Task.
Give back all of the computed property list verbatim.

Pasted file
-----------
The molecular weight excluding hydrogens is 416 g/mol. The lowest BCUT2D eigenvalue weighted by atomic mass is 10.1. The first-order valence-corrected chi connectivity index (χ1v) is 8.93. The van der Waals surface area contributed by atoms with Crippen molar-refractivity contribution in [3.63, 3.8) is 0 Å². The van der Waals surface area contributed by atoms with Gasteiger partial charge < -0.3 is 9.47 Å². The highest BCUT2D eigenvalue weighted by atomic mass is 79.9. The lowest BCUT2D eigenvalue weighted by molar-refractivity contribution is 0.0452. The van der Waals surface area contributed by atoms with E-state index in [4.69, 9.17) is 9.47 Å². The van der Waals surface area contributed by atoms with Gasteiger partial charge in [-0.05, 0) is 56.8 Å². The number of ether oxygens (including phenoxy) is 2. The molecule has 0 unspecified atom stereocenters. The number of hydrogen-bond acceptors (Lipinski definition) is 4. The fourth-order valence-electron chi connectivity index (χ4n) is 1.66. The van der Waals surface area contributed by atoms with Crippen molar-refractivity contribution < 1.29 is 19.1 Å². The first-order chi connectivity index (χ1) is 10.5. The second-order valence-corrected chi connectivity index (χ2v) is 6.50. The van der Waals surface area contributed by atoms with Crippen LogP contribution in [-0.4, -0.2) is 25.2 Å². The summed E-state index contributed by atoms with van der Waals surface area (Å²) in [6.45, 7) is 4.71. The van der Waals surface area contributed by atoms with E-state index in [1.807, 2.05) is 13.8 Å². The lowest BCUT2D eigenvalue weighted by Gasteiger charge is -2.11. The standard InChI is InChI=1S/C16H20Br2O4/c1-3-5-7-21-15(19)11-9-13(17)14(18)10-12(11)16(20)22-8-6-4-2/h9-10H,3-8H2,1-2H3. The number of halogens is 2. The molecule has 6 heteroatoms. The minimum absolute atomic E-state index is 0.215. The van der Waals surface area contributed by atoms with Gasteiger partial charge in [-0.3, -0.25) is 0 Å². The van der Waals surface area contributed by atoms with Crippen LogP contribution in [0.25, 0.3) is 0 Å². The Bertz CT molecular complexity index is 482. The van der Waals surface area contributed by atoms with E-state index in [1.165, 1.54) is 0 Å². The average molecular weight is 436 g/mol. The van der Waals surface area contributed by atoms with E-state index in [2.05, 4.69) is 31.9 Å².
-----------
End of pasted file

The molecular weight excluding hydrogens is 416 g/mol. The lowest BCUT2D eigenvalue weighted by atomic mass is 10.1. The first-order valence-corrected chi connectivity index (χ1v) is 8.93. The van der Waals surface area contributed by atoms with Crippen molar-refractivity contribution in [3.63, 3.8) is 0 Å². The van der Waals surface area contributed by atoms with Gasteiger partial charge < -0.3 is 9.47 Å². The highest BCUT2D eigenvalue weighted by atomic mass is 79.9. The lowest BCUT2D eigenvalue weighted by molar-refractivity contribution is 0.0452. The van der Waals surface area contributed by atoms with E-state index in [4.69, 9.17) is 9.47 Å². The van der Waals surface area contributed by atoms with Gasteiger partial charge in [-0.05, 0) is 56.8 Å². The number of ether oxygens (including phenoxy) is 2. The molecule has 0 unspecified atom stereocenters. The number of hydrogen-bond acceptors (Lipinski definition) is 4. The fourth-order valence-electron chi connectivity index (χ4n) is 1.66. The van der Waals surface area contributed by atoms with Crippen molar-refractivity contribution < 1.29 is 19.1 Å². The first-order chi connectivity index (χ1) is 10.5. The second-order valence-corrected chi connectivity index (χ2v) is 6.50. The van der Waals surface area contributed by atoms with Crippen LogP contribution in [-0.4, -0.2) is 25.2 Å². The summed E-state index contributed by atoms with van der Waals surface area (Å²) in [6.45, 7) is 4.71. The van der Waals surface area contributed by atoms with E-state index in [1.807, 2.05) is 13.8 Å². The lowest BCUT2D eigenvalue weighted by Gasteiger charge is -2.11. The standard InChI is InChI=1S/C16H20Br2O4/c1-3-5-7-21-15(19)11-9-13(17)14(18)10-12(11)16(20)22-8-6-4-2/h9-10H,3-8H2,1-2H3. The number of halogens is 2. The molecule has 6 heteroatoms. The minimum absolute atomic E-state index is 0.215. The van der Waals surface area contributed by atoms with Gasteiger partial charge in [-0.3, -0.25) is 0 Å². The van der Waals surface area contributed by atoms with Crippen LogP contribution in [0.25, 0.3) is 0 Å². The Bertz CT molecular complexity index is 482. The van der Waals surface area contributed by atoms with E-state index in [1.165, 1.54) is 0 Å². The average molecular weight is 436 g/mol. The van der Waals surface area contributed by atoms with E-state index in [2.05, 4.69) is 31.9 Å².